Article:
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Leaf Blotch Miner Moth


Leaf Blotch Miner Moth, Leaf Blotch Miner Moths, Leaf Mining Moth, Leaf Mining Moths

A close up image of a leaf mining moth from the insect family Gracillariidae

Caloptilia azaleella

by Lymantria. CC BY-SA 3.0

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Gracillariidae is an insect family containing some of the Leaf Mining Moths. Several species are important pests of shrubs, trees and herbaceous plants- some of which, are invasive. A female will lay eggs in the host plant (i.e. caterpillar food plant), and when hatched, the caterpillars bore into the leaf. As they feed on the inner plant tissue, it's possible to trace the pattern of movement through the tunnels they leave in their path. There are 95 species in Gracillariidae currently present in the UK and Ireland.
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Mined leaves are unattractive.
Tree and plant health is unaffected, in most cases.


Adults: Moths in the family are tiny (wing length: 2-8mm). When at rest, the wings appear in a steep incline, with each wing coming together to form a roof-like structure. The wing shape is elongate, narrow and long. Colour and pattern can be variable. Larvae: Caterpillar larvae are typically colourless when first hatched. With each successive moult, they turn yellow, orange, white or green, and always slightly translucent. They appear like tiny, ovular maggots. Pupae: The cocoon-like structures look like tiny, brown, ovular pellets. They sometimes appear within the leaf mine, but some stick to the outer leaf beneath a thin membrane and sticky silk, others can drop to the floor; with the remaining pupating within rolled-up leaf margins.


Faded, meandering lines on the surfaces of leaves and pea pods are a tell-tale sign that a leaf miner insect is present. Mines are characteristic of a species, so their qualities are vast. Brown, white, silver, or yellow blisters and patches may be evident on leaves. Some insects can create multiple mines on one leaf; others only create a single mine. Feeding punctures on the surfaces of foliage. Cells begin to die around the mines, resulting in brown patching. Larvae can sometimes be seen in leaf mines when the leaf is held over some light.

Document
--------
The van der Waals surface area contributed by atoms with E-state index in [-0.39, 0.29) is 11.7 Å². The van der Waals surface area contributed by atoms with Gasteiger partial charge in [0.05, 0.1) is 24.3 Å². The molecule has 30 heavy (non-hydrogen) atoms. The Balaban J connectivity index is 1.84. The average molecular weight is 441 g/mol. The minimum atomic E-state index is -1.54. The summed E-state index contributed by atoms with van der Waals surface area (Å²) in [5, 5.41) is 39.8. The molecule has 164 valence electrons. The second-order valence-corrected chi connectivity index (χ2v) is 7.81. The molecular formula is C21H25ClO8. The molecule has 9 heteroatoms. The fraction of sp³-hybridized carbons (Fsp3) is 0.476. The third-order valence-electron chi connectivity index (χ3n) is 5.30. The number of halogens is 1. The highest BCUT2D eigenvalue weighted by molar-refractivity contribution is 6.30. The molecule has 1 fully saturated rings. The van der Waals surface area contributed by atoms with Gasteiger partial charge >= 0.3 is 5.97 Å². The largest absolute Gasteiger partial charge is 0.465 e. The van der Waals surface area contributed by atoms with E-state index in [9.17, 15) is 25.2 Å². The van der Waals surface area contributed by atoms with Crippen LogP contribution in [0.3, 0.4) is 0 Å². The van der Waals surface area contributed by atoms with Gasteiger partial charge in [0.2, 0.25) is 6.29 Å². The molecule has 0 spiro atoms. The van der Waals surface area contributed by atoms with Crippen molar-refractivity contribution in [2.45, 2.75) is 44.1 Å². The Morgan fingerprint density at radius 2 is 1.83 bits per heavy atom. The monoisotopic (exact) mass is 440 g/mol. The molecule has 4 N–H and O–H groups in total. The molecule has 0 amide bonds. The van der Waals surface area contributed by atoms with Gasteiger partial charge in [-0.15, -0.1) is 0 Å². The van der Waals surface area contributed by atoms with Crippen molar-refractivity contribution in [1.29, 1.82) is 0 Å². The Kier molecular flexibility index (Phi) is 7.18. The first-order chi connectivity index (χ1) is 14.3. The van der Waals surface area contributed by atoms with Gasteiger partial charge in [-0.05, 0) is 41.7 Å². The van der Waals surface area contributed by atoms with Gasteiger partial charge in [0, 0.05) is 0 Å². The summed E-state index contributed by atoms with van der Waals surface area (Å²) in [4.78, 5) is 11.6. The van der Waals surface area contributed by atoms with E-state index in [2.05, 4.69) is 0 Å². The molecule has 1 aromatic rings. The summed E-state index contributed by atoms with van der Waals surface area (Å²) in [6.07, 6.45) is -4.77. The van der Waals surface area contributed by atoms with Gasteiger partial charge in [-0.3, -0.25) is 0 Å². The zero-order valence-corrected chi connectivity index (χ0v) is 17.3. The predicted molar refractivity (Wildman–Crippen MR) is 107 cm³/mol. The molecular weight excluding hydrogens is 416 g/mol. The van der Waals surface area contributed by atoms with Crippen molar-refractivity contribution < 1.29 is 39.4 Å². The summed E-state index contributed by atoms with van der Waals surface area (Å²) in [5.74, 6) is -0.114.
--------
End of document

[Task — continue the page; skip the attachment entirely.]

Gracillariidae occurs worldwide, excluding Antarctica.

Biological treatment

Dealing with a Leaf Miner infestation can be tricky because the plant leaf itself protects them. Upon detection of a Leaf Mining pest, you should make an effort to remove the damaged leaves, making sure to squish any larvae or pupae before disposal. Always dispose of leaves in with the landfill. Never bin them in compost or food waste bins! Practise crop rotation annually. Pupae can sometimes lie dormant in the soil over winter when conditions are unfavourable. So by rotating your plants, you are making life more difficult for these insects. If you own a greenhouse or are a greenhouse grower, sticky traps are an effective and cheap way to monitor what insects are about. You can use physical barriers to prevent insects from laying eggs on plants. E.g. insect-proof netting can be useful when used on small trees and vegetable plants. On the other hand, using row covers and plastic sheeting can stop any pupae falling into the soil, disrupting the life cycle. Attract beneficial insects into your green spaces by planting indigenous plants, herbaceous-wildflower borders, bug hotels, or just by letting some areas grow a little wild! Likewise, birds are top predators of moths and leaf-mining insects. Incorporate bird feeders to encourage birds into the garden.

Chemical treatment

Unfortunately, no chemical treatments are effective against these insects because the leaf epidermis protects them.


This family targets the foliage of trees, shrubs and herbaceous plants.
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